The Great River Road

Old Man River, Father of Waters, “body of a nation,” Big Muddy—by any name the mighty Mississippi cuts a mythic figure across the American landscape.

Grand Rapids

Navigational headwaters of the Mississippi River, Grand Rapids (pop. 10,869) is a small Frank Capra-esque kind of place, known for its 4 large in-town lakes (there are over 1,000 in this part of the state) and a great bridge over the river. The town—which is proud of its recent rating as the 49th Best Small Town in America—can be a bit confusing in its layout, but its compact size makes sightseeing manageable.

The city sits along the western edge of the famed Mesabi Iron Range and includes viewing sites at a handful of open pit mines. The iron mines are a thing of the past, but Grand Rapids is still a major lumber town. The impossible-to-miss UPM Blandin Paper Mill (218/327-6682, Wed.-Fri. 10am-3pm, free) stands along the river and US-169. One of the world’s largest paper producers, Blandin owns most of the surrounding forests and turns the trees into the stock onto which magazines like Time and Sports Illustrated are printed.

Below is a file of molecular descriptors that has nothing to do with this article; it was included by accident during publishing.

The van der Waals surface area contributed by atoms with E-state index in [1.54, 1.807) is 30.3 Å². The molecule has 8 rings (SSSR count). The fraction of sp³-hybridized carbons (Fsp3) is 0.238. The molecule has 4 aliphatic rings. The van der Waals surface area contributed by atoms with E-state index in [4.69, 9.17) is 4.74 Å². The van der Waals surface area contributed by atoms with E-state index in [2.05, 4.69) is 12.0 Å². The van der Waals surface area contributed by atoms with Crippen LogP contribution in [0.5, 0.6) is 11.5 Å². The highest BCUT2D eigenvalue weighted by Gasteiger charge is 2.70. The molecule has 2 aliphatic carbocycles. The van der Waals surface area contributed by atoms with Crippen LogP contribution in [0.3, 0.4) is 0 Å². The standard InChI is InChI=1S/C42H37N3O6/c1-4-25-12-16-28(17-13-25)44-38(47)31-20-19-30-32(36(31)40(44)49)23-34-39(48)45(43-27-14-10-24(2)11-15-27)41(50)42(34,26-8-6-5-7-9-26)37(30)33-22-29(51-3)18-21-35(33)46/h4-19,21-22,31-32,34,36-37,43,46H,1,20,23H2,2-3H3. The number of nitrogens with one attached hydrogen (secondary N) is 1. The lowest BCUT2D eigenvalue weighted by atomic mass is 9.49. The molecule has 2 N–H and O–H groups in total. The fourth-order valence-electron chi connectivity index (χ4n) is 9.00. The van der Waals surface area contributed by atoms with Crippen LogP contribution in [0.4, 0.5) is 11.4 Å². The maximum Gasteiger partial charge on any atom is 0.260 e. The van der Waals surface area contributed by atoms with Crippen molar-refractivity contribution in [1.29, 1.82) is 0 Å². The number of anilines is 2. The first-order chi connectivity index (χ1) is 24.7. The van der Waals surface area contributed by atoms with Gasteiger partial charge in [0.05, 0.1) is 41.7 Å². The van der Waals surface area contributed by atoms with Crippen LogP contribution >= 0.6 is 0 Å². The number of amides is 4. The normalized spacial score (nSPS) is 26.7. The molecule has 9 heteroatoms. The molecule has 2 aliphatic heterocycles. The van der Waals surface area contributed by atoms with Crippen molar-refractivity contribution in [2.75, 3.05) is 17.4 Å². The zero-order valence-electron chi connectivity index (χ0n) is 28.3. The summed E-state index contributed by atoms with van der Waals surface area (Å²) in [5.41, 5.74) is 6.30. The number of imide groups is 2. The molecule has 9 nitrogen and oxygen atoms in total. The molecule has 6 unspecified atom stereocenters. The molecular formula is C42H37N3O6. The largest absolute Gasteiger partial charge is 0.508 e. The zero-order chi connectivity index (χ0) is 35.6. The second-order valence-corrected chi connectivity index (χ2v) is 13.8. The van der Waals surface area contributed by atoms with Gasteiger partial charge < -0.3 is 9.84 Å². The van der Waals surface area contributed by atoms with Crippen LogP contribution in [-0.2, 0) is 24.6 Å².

Three miles southwest of Grand Rapids, well signed along the Great River Road and equidistant via US-169 or US-2, the fine Forest History Center (218/327-4482, Tues.-Sat. in summer, weekends in rest of the year, $9) is a living-history replica of a 19th-century logging camp, complete with nature trails through the surrounding woods and energetic lumberjacks rolling logs and telling tall tales.

Grand Rapids’ real draw is the self-proclaimed “World’s Largest Collection of Judy Garland Memorabilia,” she of ruby-slipper fame having been born Frances Ethel Gumm in Grand Rapids on June 10, 1922. Truly a cradle-to-grave biographical assembly, the collection displays everything from her first crib to photos of her early performances as part of the Gumm Sisters, a family vaudeville group, to a final shot of her tomb in Hartsdale, New York. There are posters from most of her movies and a copy of her costume from The Wizard of Oz (although the ruby slippers were stolen some years ago). All of these artifacts are on display, alongside the house where she was born, at the Judy Garland Museum (2727 S. US-169, 218/327-9276, $8). The Itasca County Historical Society and Judy Garland Gallery (201 N. Pokegama Ave., 218/326-6431, free) also gets into the act.

 

Grand Rapids

UPM Blandin Paper Mill (115 SW 1st St.)

Forest History Center (2609 County Rd. 76)

Judy Garland Museum (2727 S. US-169)

Itasca County Historical Society and Judy Garland Gallery (201 N. Pokegama Ave.)